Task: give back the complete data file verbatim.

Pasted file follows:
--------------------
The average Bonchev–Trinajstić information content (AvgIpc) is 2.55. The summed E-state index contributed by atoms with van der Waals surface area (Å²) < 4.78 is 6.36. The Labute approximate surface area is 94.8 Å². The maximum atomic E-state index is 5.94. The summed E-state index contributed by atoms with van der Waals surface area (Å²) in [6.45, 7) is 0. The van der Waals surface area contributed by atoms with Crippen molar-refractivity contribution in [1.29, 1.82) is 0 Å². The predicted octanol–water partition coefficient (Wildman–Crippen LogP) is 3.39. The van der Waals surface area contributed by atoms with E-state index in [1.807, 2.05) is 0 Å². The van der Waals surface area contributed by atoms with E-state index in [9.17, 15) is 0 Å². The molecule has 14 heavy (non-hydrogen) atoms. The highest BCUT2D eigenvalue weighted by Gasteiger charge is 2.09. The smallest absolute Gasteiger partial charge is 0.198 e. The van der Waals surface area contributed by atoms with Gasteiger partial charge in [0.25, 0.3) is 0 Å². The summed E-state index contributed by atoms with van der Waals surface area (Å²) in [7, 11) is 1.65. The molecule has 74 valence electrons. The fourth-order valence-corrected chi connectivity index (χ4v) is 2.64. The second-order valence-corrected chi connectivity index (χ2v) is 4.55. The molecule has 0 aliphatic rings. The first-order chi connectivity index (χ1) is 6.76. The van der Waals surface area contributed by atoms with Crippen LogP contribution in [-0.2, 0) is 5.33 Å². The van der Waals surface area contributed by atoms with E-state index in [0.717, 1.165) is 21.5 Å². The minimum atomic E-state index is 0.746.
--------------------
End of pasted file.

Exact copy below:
The average Bonchev–Trinajstić information content (AvgIpc) is 2.55. The summed E-state index contributed by atoms with van der Waals surface area (Å²) < 4.78 is 6.36. The Labute approximate surface area is 94.8 Å². The maximum atomic E-state index is 5.94. The summed E-state index contributed by atoms with van der Waals surface area (Å²) in [6.45, 7) is 0. The van der Waals surface area contributed by atoms with Crippen molar-refractivity contribution in [1.29, 1.82) is 0 Å². The predicted octanol–water partition coefficient (Wildman–Crippen LogP) is 3.39. The van der Waals surface area contributed by atoms with E-state index in [1.807, 2.05) is 0 Å². The van der Waals surface area contributed by atoms with E-state index in [9.17, 15) is 0 Å². The molecule has 14 heavy (non-hydrogen) atoms. The highest BCUT2D eigenvalue weighted by Gasteiger charge is 2.09. The smallest absolute Gasteiger partial charge is 0.198 e. The van der Waals surface area contributed by atoms with Gasteiger partial charge in [0.25, 0.3) is 0 Å². The summed E-state index contributed by atoms with van der Waals surface area (Å²) in [7, 11) is 1.65. The molecule has 74 valence electrons. The fourth-order valence-corrected chi connectivity index (χ4v) is 2.64. The second-order valence-corrected chi connectivity index (χ2v) is 4.55. The molecule has 0 aliphatic rings. The first-order chi connectivity index (χ1) is 6.76. The van der Waals surface area contributed by atoms with Crippen LogP contribution in [-0.2, 0) is 5.33 Å². The van der Waals surface area contributed by atoms with E-state index in [0.717, 1.165) is 21.5 Å². The minimum atomic E-state index is 0.746.